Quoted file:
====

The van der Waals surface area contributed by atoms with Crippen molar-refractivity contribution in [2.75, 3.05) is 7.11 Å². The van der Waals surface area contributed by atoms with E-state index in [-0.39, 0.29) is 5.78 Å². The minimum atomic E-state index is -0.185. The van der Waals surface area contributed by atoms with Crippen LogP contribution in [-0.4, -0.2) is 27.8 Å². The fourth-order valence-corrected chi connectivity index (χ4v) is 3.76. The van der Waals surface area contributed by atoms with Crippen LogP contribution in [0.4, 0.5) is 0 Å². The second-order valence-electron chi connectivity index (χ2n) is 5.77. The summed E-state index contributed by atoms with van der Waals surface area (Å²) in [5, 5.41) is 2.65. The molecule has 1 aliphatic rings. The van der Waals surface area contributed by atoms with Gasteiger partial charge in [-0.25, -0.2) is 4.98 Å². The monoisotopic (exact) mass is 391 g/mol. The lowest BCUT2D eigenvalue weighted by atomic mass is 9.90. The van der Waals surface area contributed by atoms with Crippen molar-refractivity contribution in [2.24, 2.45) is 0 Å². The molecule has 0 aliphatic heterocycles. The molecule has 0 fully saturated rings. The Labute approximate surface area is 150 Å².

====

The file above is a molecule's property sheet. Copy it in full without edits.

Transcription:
The van der Waals surface area contributed by atoms with Crippen molar-refractivity contribution in [2.75, 3.05) is 7.11 Å². The van der Waals surface area contributed by atoms with E-state index in [-0.39, 0.29) is 5.78 Å². The minimum atomic E-state index is -0.185. The van der Waals surface area contributed by atoms with Crippen LogP contribution in [-0.4, -0.2) is 27.8 Å². The fourth-order valence-corrected chi connectivity index (χ4v) is 3.76. The van der Waals surface area contributed by atoms with Crippen LogP contribution in [0.4, 0.5) is 0 Å². The second-order valence-electron chi connectivity index (χ2n) is 5.77. The summed E-state index contributed by atoms with van der Waals surface area (Å²) in [5, 5.41) is 2.65. The molecule has 1 aliphatic rings. The van der Waals surface area contributed by atoms with Gasteiger partial charge in [-0.25, -0.2) is 4.98 Å². The monoisotopic (exact) mass is 391 g/mol. The lowest BCUT2D eigenvalue weighted by atomic mass is 9.90. The van der Waals surface area contributed by atoms with Crippen molar-refractivity contribution in [2.24, 2.45) is 0 Å². The molecule has 0 aliphatic heterocycles. The molecule has 0 fully saturated rings. The Labute approximate surface area is 150 Å².